First virtual balancing mechanism trade for Devon food firm

Edinburgh-based Flexitricity has facilitated the first sale of energy from a company's battery storage system to the national grid using its virtual power plant.

The move is a landmark for the balancing mechanism which allows SMEs to share in revenue previously restricted to the 'Big Six' energy retaillers.

Devon-based Philip Dennis Foodservice has two energy storage batteries managed by Flexitricity and connected to its virtual power plant. In response to an increase in demand, Flexitricity was able to aggregate the batteries to quickly fill the gap.

The transaction marks an important milestone for the GB energy market and highlights National Grid ESO’s focus on boosting real-time flexibility in the system and improving equality of access. Balancing mechanism wider access presents a huge opportunity for a range of flexible energy users, including EV users, domestic heating and energy storage, district heating, renewables and community energy projects, and industrial and commercial flexibility such as refrigeration, HVAC and lighting.

Flexitricity monitors the balancing mechanism and remotely alters the charge and discharge profile of Philip Dennis Foodservice’s batteries on site, in response to National Grid ESO’s requirements to balance supply and demand in real time.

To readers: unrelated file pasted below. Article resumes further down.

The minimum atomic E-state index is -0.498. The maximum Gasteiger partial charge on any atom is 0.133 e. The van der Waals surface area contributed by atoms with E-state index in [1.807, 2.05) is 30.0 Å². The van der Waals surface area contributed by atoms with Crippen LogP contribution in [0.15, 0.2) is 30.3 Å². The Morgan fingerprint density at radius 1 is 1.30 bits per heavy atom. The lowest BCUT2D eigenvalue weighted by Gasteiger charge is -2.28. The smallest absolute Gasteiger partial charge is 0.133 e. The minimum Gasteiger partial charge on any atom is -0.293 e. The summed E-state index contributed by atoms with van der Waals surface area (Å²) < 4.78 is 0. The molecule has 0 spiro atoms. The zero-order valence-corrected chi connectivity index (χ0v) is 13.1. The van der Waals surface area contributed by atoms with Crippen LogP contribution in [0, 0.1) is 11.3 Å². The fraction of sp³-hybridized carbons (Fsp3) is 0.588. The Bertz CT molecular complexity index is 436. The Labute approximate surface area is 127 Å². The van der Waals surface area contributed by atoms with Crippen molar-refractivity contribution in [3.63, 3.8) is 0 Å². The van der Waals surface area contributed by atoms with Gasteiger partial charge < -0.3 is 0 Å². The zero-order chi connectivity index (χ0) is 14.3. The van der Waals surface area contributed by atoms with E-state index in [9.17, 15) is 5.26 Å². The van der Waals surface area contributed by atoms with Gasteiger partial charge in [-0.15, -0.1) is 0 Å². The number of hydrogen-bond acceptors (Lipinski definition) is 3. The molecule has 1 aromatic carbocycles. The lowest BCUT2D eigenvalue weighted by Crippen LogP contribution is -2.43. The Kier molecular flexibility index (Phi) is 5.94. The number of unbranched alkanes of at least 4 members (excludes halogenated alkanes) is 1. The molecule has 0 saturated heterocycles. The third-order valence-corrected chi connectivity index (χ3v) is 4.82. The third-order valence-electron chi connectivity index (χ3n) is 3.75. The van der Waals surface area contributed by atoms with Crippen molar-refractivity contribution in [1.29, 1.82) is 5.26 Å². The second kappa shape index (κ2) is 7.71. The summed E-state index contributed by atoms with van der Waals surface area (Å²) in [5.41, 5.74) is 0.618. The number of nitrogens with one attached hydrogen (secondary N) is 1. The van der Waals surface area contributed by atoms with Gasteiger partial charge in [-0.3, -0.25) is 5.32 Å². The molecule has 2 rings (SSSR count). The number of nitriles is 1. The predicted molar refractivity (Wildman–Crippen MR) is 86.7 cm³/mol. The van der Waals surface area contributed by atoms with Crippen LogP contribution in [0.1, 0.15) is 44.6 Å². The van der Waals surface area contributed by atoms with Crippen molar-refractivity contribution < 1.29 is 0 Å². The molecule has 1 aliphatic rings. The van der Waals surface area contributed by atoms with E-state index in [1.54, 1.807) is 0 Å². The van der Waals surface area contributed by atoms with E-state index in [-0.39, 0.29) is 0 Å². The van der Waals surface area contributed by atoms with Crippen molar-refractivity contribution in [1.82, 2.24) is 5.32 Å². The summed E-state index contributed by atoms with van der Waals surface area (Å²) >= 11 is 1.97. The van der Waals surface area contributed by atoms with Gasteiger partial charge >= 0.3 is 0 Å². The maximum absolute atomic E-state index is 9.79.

Historically the balancing mechanism has been dominated by large energy suppliers, formerly known as the ‘Big Six’. Now, as the country moves towards its 2050 net zero carbon targets, National Grid ESO and ELEXON have made changes to encourage smaller, more agile energy assets to contribute.

This change will improve system flexibility, which will facilitate renewable energy deployment and bring better value to consumers. New entrants to the market – like Philip Dennis Foodservice – will be able to reduce their environmental impact whilst creating additional revenue streams without disrupting day-to-day operations.

Peter Dennis, director at Philip Dennis Foodservice, said: “Energy used to be purely a cost for us and something that we didn’t have much control over. Now, by slightly altering our generation and consumption profile, in response to National Grid ESO’s requirement, we’re able to earn additional revenue that can be invested back into the business and gives us a competitive advantage.”

Andy Lowe, director at Flexitricity, said: “We are delighted to be the first to complete a trade in the balancing mechanism utilising this new route to market and are fully committed to helping more businesses like Philip Dennis Foodservice to access this revenue source.

“We have been working with businesses for over 11 years to maximise the value of their energy assets and now we can provide this service to thousands more businesses.

“Our focus has always been to build a decentralised, greener and fairer energy system where all energy users benefit – not just the big suppliers.”

Have your say...


Would you like to write your own Comment?



Your Comment

Your Name*
Please enter Your Name
Email Address*
Please enter an Email Address
Comment Subject*
Please enter a Comment Subject
Comments*
Please enter your Comments
 
RefreshPlay AudioHelp
 
I agree to the terms of use.
Please agree to the terms

There were errors. Please see the messages above.